Richard Weil -- Chief Executive Officer

Yeah, what's going on in the overall global markets at the same time where the people are de-risking in the face of fear in equity markets; that will have a lot to do with behavior beyond just the Brexit piece. So it's going to be a complicated menu of things that set people's appetite and it's pretty hard to predict at this point.

Patrick Davitt -- Autonomous Research -- Analyst

Okay, fair enough. And then, last quarter you noted -- you noted some risk to AUM from the management changes with CEO & distribution. Any pieces related to that in the outflows this quarter and any update on client conversations around those changes now that we're a few more months in.

Richard Weil -- Chief Executive Officer

Yeah. No, the client conversations are fine and none of that -- to our knowledge, look we don't always have perfect knowledge of all the different factors that drive people's decision. But as far as we're aware, none of the flows were really affected by the CEO change, leadership change at all. So there's none of that in there and we're not looking for that to be a big influence on flows going forward. We don't understand that to be driving anybody's behavior at this point.

Operator

Thank you. We'll take our next question from Brian Bedell with Deutsche Bank.

Brian Bedell -- Deutsche Bank -- Analyst

Great. Thanks, good morning folks. Maybe just a quick one on, look into the fourth quarter given the backdrop against -- one question would be or one, I think, that maybe we can and you can begin to observe is, the fee rates obviously went down in the third quarter due to mix and as we think about how performance beta trends have been playing out, say for October, would you expect that fee rate decline to continue just in the way averaging works in the fourth quarter?

And then, related to that, how should we think about how the operating margin might play out, given we're going to get the rest of the cost saves coming through and the performance fee challenges that you mentioned?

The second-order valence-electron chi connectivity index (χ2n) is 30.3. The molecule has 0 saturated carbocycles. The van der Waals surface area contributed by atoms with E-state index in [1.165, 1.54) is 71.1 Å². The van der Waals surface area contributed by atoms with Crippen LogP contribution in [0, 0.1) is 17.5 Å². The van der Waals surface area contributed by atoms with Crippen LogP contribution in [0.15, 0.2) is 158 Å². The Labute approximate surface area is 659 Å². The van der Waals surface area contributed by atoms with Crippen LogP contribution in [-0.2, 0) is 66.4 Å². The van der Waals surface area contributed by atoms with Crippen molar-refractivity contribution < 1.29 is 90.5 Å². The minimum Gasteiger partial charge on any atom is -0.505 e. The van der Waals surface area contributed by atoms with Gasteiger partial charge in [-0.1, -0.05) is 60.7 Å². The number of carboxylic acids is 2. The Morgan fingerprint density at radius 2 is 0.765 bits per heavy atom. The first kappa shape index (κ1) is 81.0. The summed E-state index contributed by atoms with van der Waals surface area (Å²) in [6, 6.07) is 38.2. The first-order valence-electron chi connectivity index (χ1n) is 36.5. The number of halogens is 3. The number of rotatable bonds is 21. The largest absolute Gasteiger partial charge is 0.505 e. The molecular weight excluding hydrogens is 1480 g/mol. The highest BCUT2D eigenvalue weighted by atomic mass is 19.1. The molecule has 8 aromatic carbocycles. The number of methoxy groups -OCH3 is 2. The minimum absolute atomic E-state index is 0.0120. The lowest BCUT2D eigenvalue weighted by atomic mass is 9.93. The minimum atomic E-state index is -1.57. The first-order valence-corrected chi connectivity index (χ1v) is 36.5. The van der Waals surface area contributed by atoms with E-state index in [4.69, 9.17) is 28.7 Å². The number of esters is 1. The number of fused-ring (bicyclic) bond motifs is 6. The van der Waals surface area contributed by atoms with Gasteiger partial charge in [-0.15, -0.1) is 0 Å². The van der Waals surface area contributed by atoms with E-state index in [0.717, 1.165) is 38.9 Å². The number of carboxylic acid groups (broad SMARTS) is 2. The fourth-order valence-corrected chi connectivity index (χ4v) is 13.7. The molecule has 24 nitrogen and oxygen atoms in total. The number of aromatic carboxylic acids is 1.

Roger Thompson -- Chief Financial Officer

Sure, hi, Brian. Yes, on that -- without a doubt the -- with the equity markets rallying over the last few years, that has masked the fee pressure. And as I said before, I'm a bit of a stock record on fee pressure. We do see it like everyone and we estimate it to be about a basis point a year, but if you look at our fee rates, it really hasn't come down by much. It was 45 basis points in '16, it was 44.7 basis points I think in '17 and we're at 44.1 basis points in this quarter.

So we -- but -- so that equity market rise has masked some of the fee pressure and should markets full that would get unmasked. You would start to see that fee pressure of that basis points in the year coming through and there is no change in story on fee pressure, it's still there. And we still turn away a lot of business because we're protective of the margin and we're very cognizant to the earlier question around capacity. So, yeah, it's easy to win business, it's hell of a lot easier to win good business -- hell of a lot more difficult to win good business.

So I'd expect fee margins to continue to move around and you will see more of a decline in a falling equity market than in a rising equity market. In terms of our overall -- pay phase will be variable as they are every quarter in terms of our overall margin, nothing has changed from the very high-level guidance that we've said before that we hope and expect to run a business in markets like this, where the margin that's around 40%.

Brian Bedell -- Deutsche Bank -- Analyst

And then just on the -- just one quick one on the European equity funds, the flow outlook that you mentioned, Roger, I think obviously the value tilt there. So October theoretically might be better. I know you like -- don't like to talk about one month, but I guess there has been talk that that might be turn around and what's the level of AUM that you would sort of still classify as in that condition?

Richard Weil -- Chief Executive Officer